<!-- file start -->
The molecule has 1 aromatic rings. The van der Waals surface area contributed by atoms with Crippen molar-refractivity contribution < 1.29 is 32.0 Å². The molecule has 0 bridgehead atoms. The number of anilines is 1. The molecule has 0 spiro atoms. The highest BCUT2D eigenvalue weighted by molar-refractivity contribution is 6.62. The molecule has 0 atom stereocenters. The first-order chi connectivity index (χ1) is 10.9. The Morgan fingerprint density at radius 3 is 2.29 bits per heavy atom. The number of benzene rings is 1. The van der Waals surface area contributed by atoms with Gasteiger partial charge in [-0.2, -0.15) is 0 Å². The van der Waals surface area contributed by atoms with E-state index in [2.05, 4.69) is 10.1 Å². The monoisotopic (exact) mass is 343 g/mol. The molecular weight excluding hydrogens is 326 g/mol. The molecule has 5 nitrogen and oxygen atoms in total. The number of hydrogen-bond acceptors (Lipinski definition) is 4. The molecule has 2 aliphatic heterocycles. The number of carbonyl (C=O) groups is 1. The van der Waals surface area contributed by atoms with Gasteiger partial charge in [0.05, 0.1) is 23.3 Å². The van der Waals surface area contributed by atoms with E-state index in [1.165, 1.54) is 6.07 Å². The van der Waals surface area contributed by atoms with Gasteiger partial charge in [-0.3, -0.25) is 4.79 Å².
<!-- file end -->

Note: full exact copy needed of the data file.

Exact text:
The molecule has 1 aromatic rings. The van der Waals surface area contributed by atoms with Crippen molar-refractivity contribution < 1.29 is 32.0 Å². The molecule has 0 bridgehead atoms. The number of anilines is 1. The molecule has 0 spiro atoms. The highest BCUT2D eigenvalue weighted by molar-refractivity contribution is 6.62. The molecule has 0 atom stereocenters. The first-order chi connectivity index (χ1) is 10.9. The Morgan fingerprint density at radius 3 is 2.29 bits per heavy atom. The number of benzene rings is 1. The van der Waals surface area contributed by atoms with Gasteiger partial charge in [-0.2, -0.15) is 0 Å². The van der Waals surface area contributed by atoms with E-state index in [2.05, 4.69) is 10.1 Å². The monoisotopic (exact) mass is 343 g/mol. The molecular weight excluding hydrogens is 326 g/mol. The molecule has 5 nitrogen and oxygen atoms in total. The number of hydrogen-bond acceptors (Lipinski definition) is 4. The molecule has 2 aliphatic heterocycles. The number of carbonyl (C=O) groups is 1. The van der Waals surface area contributed by atoms with Gasteiger partial charge in [0.05, 0.1) is 23.3 Å². The van der Waals surface area contributed by atoms with E-state index in [1.165, 1.54) is 6.07 Å². The van der Waals surface area contributed by atoms with Gasteiger partial charge in [-0.3, -0.25) is 4.79 Å².